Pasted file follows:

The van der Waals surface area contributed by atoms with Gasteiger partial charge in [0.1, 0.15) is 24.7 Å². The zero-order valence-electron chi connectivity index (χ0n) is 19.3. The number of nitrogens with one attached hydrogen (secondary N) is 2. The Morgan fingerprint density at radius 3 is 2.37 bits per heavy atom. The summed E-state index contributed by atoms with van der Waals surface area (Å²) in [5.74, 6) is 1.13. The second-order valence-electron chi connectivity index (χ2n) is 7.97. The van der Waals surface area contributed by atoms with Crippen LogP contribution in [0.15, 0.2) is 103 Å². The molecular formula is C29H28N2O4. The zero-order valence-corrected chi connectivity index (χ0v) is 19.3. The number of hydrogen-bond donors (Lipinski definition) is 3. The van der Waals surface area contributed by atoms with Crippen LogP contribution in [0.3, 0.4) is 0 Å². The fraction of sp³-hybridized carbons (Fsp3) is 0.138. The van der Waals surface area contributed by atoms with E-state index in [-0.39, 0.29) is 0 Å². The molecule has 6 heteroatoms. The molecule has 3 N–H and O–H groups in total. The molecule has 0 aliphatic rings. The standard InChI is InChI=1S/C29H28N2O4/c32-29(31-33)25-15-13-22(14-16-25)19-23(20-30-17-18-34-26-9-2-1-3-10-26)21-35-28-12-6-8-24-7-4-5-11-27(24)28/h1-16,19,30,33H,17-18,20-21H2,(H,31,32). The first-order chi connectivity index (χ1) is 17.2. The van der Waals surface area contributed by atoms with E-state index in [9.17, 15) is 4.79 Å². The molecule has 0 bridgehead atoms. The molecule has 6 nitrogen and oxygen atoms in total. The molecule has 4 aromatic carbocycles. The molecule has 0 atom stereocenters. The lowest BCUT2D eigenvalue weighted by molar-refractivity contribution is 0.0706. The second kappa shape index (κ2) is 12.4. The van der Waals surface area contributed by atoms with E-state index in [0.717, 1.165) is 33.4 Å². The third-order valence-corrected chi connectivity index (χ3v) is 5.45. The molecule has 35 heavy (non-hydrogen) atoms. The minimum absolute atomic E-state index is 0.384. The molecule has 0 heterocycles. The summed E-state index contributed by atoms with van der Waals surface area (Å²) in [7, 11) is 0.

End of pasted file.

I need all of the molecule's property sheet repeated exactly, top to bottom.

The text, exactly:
The van der Waals surface area contributed by atoms with Gasteiger partial charge in [0.1, 0.15) is 24.7 Å². The zero-order valence-electron chi connectivity index (χ0n) is 19.3. The number of nitrogens with one attached hydrogen (secondary N) is 2. The Morgan fingerprint density at radius 3 is 2.37 bits per heavy atom. The summed E-state index contributed by atoms with van der Waals surface area (Å²) in [5.74, 6) is 1.13. The second-order valence-electron chi connectivity index (χ2n) is 7.97. The van der Waals surface area contributed by atoms with Crippen LogP contribution in [0.15, 0.2) is 103 Å². The molecular formula is C29H28N2O4. The zero-order valence-corrected chi connectivity index (χ0v) is 19.3. The number of hydrogen-bond donors (Lipinski definition) is 3. The van der Waals surface area contributed by atoms with Crippen LogP contribution in [0.3, 0.4) is 0 Å². The fraction of sp³-hybridized carbons (Fsp3) is 0.138. The van der Waals surface area contributed by atoms with E-state index in [-0.39, 0.29) is 0 Å². The molecule has 6 heteroatoms. The molecule has 3 N–H and O–H groups in total. The molecule has 0 aliphatic rings. The standard InChI is InChI=1S/C29H28N2O4/c32-29(31-33)25-15-13-22(14-16-25)19-23(20-30-17-18-34-26-9-2-1-3-10-26)21-35-28-12-6-8-24-7-4-5-11-27(24)28/h1-16,19,30,33H,17-18,20-21H2,(H,31,32). The first-order chi connectivity index (χ1) is 17.2. The van der Waals surface area contributed by atoms with E-state index in [9.17, 15) is 4.79 Å². The molecule has 0 bridgehead atoms. The molecule has 6 nitrogen and oxygen atoms in total. The molecule has 4 aromatic carbocycles. The molecule has 0 atom stereocenters. The lowest BCUT2D eigenvalue weighted by molar-refractivity contribution is 0.0706. The second kappa shape index (κ2) is 12.4. The van der Waals surface area contributed by atoms with E-state index in [0.717, 1.165) is 33.4 Å². The third-order valence-corrected chi connectivity index (χ3v) is 5.45. The molecule has 35 heavy (non-hydrogen) atoms. The minimum absolute atomic E-state index is 0.384. The molecule has 0 heterocycles. The summed E-state index contributed by atoms with van der Waals surface area (Å²) in [7, 11) is 0.